Callier Foundation Elects New President and Trustees
The Foundation for the Callier Center welcomed a new president and gave a fond – but not permanent – farewell salute to its past president at its recent annual meeting.
Two new regular trustees and six emeritus trustees were also elected to serve on the board.
The departing president, Sara Martineau, has served on the Callier board since 1993. She was first elected president in 2006 and re-elected in 2007. Her civic work has benefited numerous Dallas-area organizations.
Under her leadership, the Callier board created more distinct roles and responsibilities for the vice presidents and implemented a policy to involve all board members in committee work. Currently, board members are active on one of the following committees: Finance, Development, External Relations and Nominations.
“I have enjoyed serving as president for the past two years, and I shall continue to stay involved as an emeritus member,” said Martineau. “The Callier Center is so important to the world of communication disorders, and the clinical services, research and teaching are valuable to all.”
Pam Busbee was elected to serve as the board’s new president. She has been active in Dallas charities and has served on the Callier board since 1992.
“I am honored to lead the foundation and to introduce the Callier Center to so many people in the community,” said Busbee. “We have an exciting year planned, and we all look forward to welcoming the first recipient of the Callier Prize to Dallas in March.”
Six trustees were honored with election to emeritus status. This position is awarded to trustees who are recognized for their exemplary board service. The emeritus trustees will continue to attend meetings without voting privileges and stay involved with committee activities. The position is a lifetime appointment.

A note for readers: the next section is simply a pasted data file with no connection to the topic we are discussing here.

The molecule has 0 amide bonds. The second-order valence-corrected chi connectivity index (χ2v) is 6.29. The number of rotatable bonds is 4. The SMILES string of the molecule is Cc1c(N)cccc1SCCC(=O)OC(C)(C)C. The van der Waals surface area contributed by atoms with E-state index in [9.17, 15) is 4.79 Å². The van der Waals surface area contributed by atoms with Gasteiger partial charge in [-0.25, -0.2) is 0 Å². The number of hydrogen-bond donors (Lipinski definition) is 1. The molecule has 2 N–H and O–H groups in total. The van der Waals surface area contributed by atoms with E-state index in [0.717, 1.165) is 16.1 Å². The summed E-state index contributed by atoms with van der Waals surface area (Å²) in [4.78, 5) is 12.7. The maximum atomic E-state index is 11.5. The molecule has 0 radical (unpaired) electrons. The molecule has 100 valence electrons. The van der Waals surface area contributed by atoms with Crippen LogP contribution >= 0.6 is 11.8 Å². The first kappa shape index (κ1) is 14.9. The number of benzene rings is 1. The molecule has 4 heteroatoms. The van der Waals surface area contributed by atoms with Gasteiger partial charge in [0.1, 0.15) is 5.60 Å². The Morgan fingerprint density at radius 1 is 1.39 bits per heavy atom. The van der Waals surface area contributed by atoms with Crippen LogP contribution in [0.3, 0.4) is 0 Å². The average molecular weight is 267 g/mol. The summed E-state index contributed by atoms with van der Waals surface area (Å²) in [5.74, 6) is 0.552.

The newly elected emeritus trustees are:
- Ken Jaffe.
- Debra Kaplan.
- Mike Lockerd.
- Sara Martineau.
- Robert Neely.
- Laurie Spitz.
The board also elected W. Bennett Cullum and Richard S. Neely as regular trustees.
“We are extremely fortunate to have such dedicated board members who are actively involved in advancing the shared vision for UT Dallas, the School of Behavioral & Brain Sciences and the Callier Center,” said Thomas Campbell, executive director for the Callier Center.
The Callier Center, as chartered in 1963, was the successor to the Pilot School for the Deaf, which was founded in 1943 by Dallas civic leaders. In 1975, the Callier Center for Communication Disorders became a component of The University of Texas at Dallas through a transfer agreement between the Board of Trustees of the Foundation for the Callier Center and The University of Texas System.